What is usually served at a luau?

It may include meals such as poi, kālua puaʻa (kālua pig), poke, lomi salmon, ʻopihi and haupia, beer and entertainment such as traditional Hawaiian music and hula. Thank the Chinese for introducing this tasty dish to the islands in the 19th century. Composed of chicken, onion, long rice (bean thread), ginger and garlic, the “soup” tends to be served over white rice, a predominant part of the island's modern cuisine and indispensable in a Hawaiian lunch. Variations of long rice with chicken abound, and some places serve the dish with bamboo shoots and shitake mushrooms.

You may have heard of lomi lomi massage, but lomi lomi salmon? Oh yeah. Salmon is believed to have been introduced to the islands during the whaling era, when two New England ships headed to Hawaii. This particular dish, served cold, is created with salmon steaks hand mixed with Hawaiian sea salt, tomatoes and onions (which Captain Cook brought to the islands in 177). The result? Refreshing, salty (you'll notice a theme here) and delicious.

A true Hawaiian dish, laulau (also spelled lau lau) is based on ti leaves and “luau” (taro) leaves. Traditionally, these vegetables were used to wrap fish and pork for laulau; nowadays, chicken is also used. Once tied, the filled leaves are salted and steamed (usually in an imu). To eat, cut into slices and get to the filling inside the leaves are not edible.

While not as vital to ancient Hawaiians as kalo, sweet potatoes covered a large part of the diets of early Polynesians. How the tuber, called 'uala, arrived in the Pacific that originally came from South America is unclear to historians, but its importance to native Hawaiians is indisputable. It blooms in arid conditions and was planted in times of famine. Its leaves were used to cushion lauhala mats; its milky sap was used to treat everything from asthma to insomnia.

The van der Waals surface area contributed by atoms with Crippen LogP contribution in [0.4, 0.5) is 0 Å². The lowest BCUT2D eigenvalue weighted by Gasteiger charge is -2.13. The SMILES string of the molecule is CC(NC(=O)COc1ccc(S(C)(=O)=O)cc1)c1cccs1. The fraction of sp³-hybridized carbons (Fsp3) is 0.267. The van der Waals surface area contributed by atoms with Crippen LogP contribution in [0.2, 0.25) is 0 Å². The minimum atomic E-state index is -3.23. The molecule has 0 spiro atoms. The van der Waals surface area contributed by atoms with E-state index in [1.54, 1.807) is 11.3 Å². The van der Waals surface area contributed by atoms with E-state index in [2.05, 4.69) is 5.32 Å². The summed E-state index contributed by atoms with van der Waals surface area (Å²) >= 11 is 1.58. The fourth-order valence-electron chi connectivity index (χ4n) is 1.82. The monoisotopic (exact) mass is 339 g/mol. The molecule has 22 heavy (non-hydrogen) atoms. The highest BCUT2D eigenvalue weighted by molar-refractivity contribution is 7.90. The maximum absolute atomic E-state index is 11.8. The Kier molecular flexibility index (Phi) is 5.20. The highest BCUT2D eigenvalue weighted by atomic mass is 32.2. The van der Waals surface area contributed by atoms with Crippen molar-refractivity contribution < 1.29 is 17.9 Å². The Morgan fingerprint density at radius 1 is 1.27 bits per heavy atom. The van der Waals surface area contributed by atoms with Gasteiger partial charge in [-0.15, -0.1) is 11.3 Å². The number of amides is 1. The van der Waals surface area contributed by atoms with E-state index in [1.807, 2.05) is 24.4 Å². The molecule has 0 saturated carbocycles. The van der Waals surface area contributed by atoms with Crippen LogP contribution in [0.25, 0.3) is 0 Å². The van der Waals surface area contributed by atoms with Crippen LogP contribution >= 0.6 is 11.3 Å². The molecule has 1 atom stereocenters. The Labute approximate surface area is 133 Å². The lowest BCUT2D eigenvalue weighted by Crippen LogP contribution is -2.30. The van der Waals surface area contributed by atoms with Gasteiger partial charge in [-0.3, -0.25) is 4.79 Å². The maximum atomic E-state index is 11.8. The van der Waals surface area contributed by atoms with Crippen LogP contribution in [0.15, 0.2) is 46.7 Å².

Nowadays, molokai sweet potatoes are a frequent garnish in many luaus, whether baked, roasted or used in baked goods. They also gained popularity thanks to famous chefs such as Emeril Lagasse and Sam Choy. Poi was the cornerstone of ancient Hawaiian foods, if not the food itself; as Honolulu reports, “Old images of Hawaiian foods often show poi bowls large enough to wash a baby. Created by macerating kalo, it arrives in a greyish paste and many non-Hawaiians consider it an acquired taste.

Our advice? Turn your fork in it before eating a bite of kalua pork. The combination is unique and, for some, heavenly. Whip up your appetite and get ready for a buffet banquet like no other. Enjoy traditional luau foods like lomilomi salmon, long chicken rice, kalua pork and all the poi you can eat.

Many of the dishes in a traditional Hawaiian luau offer a mix of flavors with Hawaiian, Polynesian and Asian influences. So when planning your own luau party, try to include your favorite traditional dishes to offer your guests an authentic luau dining experience. Whatever you settle for, one thing is certain: everyone's taste buds are in luck. Or you can just take all your friends and family to our award-winning “Alii Luau.

One of the most common foods served in a Hawaiian luau is laulau, which is a bunch of meat wrapped in ti leaves, almost like a Hawaiian tamale. Traditional dishes served at luaus include poi, kalua pork, lomi salmon, laulau, poke and haupia, with entertainment such as Hawaiian music, hula dancing and games. Here the pork is roasted on a bed of banana leaves and, during the luau, it is dug up, prepared and served to all guests in various ways. Add it to your pineapple bowl (or regular bowl if you don't want to serve it in the pineapple) and add the ingredients in pieces on top.


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